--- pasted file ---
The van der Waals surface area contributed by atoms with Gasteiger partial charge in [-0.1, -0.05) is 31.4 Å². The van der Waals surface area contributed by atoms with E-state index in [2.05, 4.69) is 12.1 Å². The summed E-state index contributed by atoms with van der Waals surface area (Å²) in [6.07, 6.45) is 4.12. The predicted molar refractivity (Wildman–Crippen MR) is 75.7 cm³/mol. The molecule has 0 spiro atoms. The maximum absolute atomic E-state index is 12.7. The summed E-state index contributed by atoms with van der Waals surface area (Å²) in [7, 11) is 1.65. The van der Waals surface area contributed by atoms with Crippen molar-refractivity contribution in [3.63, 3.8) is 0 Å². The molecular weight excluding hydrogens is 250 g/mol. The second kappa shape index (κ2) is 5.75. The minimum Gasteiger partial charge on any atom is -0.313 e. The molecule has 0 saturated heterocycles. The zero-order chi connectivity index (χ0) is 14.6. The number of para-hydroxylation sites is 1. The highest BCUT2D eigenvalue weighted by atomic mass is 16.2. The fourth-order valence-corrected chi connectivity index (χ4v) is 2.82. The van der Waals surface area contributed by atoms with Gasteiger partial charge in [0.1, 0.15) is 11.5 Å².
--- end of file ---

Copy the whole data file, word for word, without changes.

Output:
The van der Waals surface area contributed by atoms with Gasteiger partial charge in [-0.1, -0.05) is 31.4 Å². The van der Waals surface area contributed by atoms with E-state index in [2.05, 4.69) is 12.1 Å². The summed E-state index contributed by atoms with van der Waals surface area (Å²) in [6.07, 6.45) is 4.12. The predicted molar refractivity (Wildman–Crippen MR) is 75.7 cm³/mol. The molecule has 0 spiro atoms. The maximum absolute atomic E-state index is 12.7. The summed E-state index contributed by atoms with van der Waals surface area (Å²) in [7, 11) is 1.65. The van der Waals surface area contributed by atoms with Crippen molar-refractivity contribution in [3.63, 3.8) is 0 Å². The molecular weight excluding hydrogens is 250 g/mol. The second kappa shape index (κ2) is 5.75. The minimum Gasteiger partial charge on any atom is -0.313 e. The molecule has 0 saturated heterocycles. The zero-order chi connectivity index (χ0) is 14.6. The number of para-hydroxylation sites is 1. The highest BCUT2D eigenvalue weighted by atomic mass is 16.2. The fourth-order valence-corrected chi connectivity index (χ4v) is 2.82. The van der Waals surface area contributed by atoms with Gasteiger partial charge in [0.1, 0.15) is 11.5 Å².